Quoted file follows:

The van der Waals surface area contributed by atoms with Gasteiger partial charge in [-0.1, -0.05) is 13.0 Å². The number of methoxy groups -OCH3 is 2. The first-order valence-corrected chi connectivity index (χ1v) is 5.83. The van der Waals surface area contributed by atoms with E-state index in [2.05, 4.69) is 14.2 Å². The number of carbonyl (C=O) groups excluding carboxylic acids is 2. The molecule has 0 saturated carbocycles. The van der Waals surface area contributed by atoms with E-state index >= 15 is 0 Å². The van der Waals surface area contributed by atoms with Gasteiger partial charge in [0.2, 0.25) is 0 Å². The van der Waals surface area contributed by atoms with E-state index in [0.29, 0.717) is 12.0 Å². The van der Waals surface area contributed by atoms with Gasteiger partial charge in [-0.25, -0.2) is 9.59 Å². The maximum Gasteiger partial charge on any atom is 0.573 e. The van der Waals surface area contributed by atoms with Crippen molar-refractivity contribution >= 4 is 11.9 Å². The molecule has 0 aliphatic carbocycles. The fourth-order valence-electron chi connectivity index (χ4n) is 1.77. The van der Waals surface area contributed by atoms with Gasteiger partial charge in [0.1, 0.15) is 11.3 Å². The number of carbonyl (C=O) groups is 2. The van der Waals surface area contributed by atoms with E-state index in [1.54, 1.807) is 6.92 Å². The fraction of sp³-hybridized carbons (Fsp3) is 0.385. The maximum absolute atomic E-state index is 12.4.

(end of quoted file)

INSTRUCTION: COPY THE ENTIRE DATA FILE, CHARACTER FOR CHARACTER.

The van der Waals surface area contributed by atoms with Gasteiger partial charge in [-0.1, -0.05) is 13.0 Å². The number of methoxy groups -OCH3 is 2. The first-order valence-corrected chi connectivity index (χ1v) is 5.83. The van der Waals surface area contributed by atoms with E-state index in [2.05, 4.69) is 14.2 Å². The number of carbonyl (C=O) groups excluding carboxylic acids is 2. The molecule has 0 saturated carbocycles. The van der Waals surface area contributed by atoms with E-state index >= 15 is 0 Å². The van der Waals surface area contributed by atoms with Gasteiger partial charge in [0.2, 0.25) is 0 Å². The van der Waals surface area contributed by atoms with E-state index in [0.29, 0.717) is 12.0 Å². The van der Waals surface area contributed by atoms with Gasteiger partial charge in [-0.25, -0.2) is 9.59 Å². The maximum Gasteiger partial charge on any atom is 0.573 e. The van der Waals surface area contributed by atoms with Crippen molar-refractivity contribution >= 4 is 11.9 Å². The molecule has 0 aliphatic carbocycles. The fourth-order valence-electron chi connectivity index (χ4n) is 1.77. The van der Waals surface area contributed by atoms with Gasteiger partial charge in [0.1, 0.15) is 11.3 Å². The number of carbonyl (C=O) groups is 2. The van der Waals surface area contributed by atoms with E-state index in [1.54, 1.807) is 6.92 Å². The fraction of sp³-hybridized carbons (Fsp3) is 0.385. The maximum absolute atomic E-state index is 12.4.